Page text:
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Central Air Q's for the HVAC Peeps--UPDATED W/Quotes

Post in 'DIY and General non-hearth advice' started by thinkxingu, Dec 4, 2011.

  1. flyingcow

    flyingcow Minister of Fire

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    mrfs- is spot on. Not that you didn't know that already.

    Proper sealing of ductwork is often half assed. Sloppy work often is the norm. Leaks will loose A/C or heat and will effect the flow in the rooms. You want all of your return air coming from the rooms, not attic. Be easier(less $$$'s) to cool return air from the rooms than a seriously hot attic.

    I don't even like any flex runs over 2ft. The last 2 ft to the register. What sometimes happens is the hard duct won't fit easily, but the flex will be jammed in tight spots. Squished, used to make 180 degree turns, etc. 5ft is OK as long as its straight and stretched out a bit. If possible i would put an elbow on top of register to make the turn and connect straight flex in between. And check the straps used to tie the flex on, lightly pull on flex to see if it comes off.

    I agree with the ductwork insulated on the outside. Sometimes we would insulate(inside) the first length of duct off of the unit, as stated above this was for noise. It works well.

    BTW- all these points made are alot of times easier said than done. Most generally its a PITA to retrofit a house after it's completely built.

    If possible with hold the last 25% until you have a punch list done, and the system runs for a few days to see if it performs as designed.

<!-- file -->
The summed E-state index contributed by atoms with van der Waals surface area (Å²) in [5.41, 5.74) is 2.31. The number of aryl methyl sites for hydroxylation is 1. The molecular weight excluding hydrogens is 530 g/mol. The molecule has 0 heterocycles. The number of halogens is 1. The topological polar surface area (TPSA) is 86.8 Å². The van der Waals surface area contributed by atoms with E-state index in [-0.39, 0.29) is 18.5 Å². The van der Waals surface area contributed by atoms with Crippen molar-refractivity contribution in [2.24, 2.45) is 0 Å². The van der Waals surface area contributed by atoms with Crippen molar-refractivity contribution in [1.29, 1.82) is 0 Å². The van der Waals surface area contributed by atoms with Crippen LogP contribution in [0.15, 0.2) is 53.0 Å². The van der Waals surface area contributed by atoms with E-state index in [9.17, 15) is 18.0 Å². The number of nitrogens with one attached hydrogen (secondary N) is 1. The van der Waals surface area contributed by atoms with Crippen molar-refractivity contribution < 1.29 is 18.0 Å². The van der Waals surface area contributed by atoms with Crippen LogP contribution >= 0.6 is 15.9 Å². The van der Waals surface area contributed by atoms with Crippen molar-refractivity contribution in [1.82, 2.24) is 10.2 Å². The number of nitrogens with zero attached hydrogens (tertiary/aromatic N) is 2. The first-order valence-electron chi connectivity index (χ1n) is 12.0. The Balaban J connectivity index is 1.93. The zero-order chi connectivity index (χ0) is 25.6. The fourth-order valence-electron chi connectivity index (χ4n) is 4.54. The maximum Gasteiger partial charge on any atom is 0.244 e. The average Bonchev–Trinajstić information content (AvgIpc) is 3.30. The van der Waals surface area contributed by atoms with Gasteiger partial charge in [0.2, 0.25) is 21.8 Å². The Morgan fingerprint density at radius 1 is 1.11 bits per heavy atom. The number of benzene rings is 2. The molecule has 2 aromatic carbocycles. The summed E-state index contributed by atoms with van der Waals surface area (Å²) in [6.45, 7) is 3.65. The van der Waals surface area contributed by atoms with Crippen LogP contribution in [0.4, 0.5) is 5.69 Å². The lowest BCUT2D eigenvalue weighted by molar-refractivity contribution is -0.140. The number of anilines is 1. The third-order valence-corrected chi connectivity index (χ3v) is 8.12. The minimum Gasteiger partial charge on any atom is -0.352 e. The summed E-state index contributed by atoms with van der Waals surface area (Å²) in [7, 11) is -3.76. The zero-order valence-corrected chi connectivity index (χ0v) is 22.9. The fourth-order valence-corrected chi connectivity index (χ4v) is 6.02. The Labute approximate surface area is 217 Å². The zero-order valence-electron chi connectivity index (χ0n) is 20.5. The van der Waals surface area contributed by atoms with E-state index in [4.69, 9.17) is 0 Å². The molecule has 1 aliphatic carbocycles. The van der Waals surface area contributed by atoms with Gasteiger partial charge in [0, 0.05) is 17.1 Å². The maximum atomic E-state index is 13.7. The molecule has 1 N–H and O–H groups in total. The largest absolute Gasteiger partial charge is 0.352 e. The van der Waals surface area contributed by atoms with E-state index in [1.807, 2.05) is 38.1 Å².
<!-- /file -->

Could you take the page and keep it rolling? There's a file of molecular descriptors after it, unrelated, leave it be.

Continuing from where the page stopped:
Good Luck!

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  2. thinkxingu

    thinkxingu Minister of Fire

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    Guys, thanks for the info--truly. I called three local mom & pops today, all in my town (I'd like to keep the money in town, if possible). All three sounded like they wanted the job, and it was good talking to them with some information on what I want. Two of the three said they do what I'm asking fairly often, and lately they've been doing them with heat pumps. Those two also said they've had good luck with just cooling the upstairs and letting the cool air drop.

    Only one mentioned brands, and he was all about Trane. So, brand info? I've seen Goodman, York, Trane, and Westinghouse in the area.

    S
  3. mrfjsf

    mrfjsf Member

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    -Trane(American Standard)makes a good piece of equipment. Can be frustrating to work on because they are very different from any other brand. The saying at work goes "It may be hard to stop a Trane, but when it does, its even harder to get it going again". In my experience, parts for Trane can be a little higher than competitors. Would I install Trane equipment at my house, maybe. It would come down to a "how much can I get for my money with Trane vs Competitor A?"